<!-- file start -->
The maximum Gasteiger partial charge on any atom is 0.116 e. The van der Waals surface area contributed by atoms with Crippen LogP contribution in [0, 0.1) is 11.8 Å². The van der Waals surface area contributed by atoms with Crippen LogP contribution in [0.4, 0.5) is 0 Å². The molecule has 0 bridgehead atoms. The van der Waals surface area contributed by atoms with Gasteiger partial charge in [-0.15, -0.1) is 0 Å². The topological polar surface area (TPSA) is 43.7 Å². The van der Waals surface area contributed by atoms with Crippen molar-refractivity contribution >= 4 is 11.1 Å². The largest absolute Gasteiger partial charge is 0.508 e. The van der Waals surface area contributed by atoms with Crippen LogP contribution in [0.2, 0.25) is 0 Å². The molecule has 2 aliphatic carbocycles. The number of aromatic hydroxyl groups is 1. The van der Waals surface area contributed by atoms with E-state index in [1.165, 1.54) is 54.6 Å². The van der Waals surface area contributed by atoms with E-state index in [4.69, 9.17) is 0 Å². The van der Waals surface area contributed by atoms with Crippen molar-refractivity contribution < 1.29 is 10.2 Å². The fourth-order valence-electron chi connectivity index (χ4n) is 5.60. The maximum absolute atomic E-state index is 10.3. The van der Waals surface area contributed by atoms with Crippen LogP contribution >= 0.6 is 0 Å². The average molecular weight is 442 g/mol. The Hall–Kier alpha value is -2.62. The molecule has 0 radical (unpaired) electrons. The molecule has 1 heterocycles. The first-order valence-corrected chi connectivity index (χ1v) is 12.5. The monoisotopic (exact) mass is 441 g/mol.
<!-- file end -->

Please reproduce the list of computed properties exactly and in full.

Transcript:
The maximum Gasteiger partial charge on any atom is 0.116 e. The van der Waals surface area contributed by atoms with Crippen LogP contribution in [0, 0.1) is 11.8 Å². The van der Waals surface area contributed by atoms with Crippen LogP contribution in [0.4, 0.5) is 0 Å². The molecule has 0 bridgehead atoms. The van der Waals surface area contributed by atoms with Gasteiger partial charge in [-0.15, -0.1) is 0 Å². The topological polar surface area (TPSA) is 43.7 Å². The van der Waals surface area contributed by atoms with Crippen molar-refractivity contribution >= 4 is 11.1 Å². The largest absolute Gasteiger partial charge is 0.508 e. The van der Waals surface area contributed by atoms with Crippen LogP contribution in [0.2, 0.25) is 0 Å². The molecule has 2 aliphatic carbocycles. The number of aromatic hydroxyl groups is 1. The van der Waals surface area contributed by atoms with E-state index in [1.165, 1.54) is 54.6 Å². The van der Waals surface area contributed by atoms with E-state index in [4.69, 9.17) is 0 Å². The van der Waals surface area contributed by atoms with Crippen molar-refractivity contribution < 1.29 is 10.2 Å². The fourth-order valence-electron chi connectivity index (χ4n) is 5.60. The maximum absolute atomic E-state index is 10.3. The van der Waals surface area contributed by atoms with Crippen LogP contribution >= 0.6 is 0 Å². The average molecular weight is 442 g/mol. The Hall–Kier alpha value is -2.62. The molecule has 0 radical (unpaired) electrons. The molecule has 1 heterocycles. The first-order valence-corrected chi connectivity index (χ1v) is 12.5. The monoisotopic (exact) mass is 441 g/mol.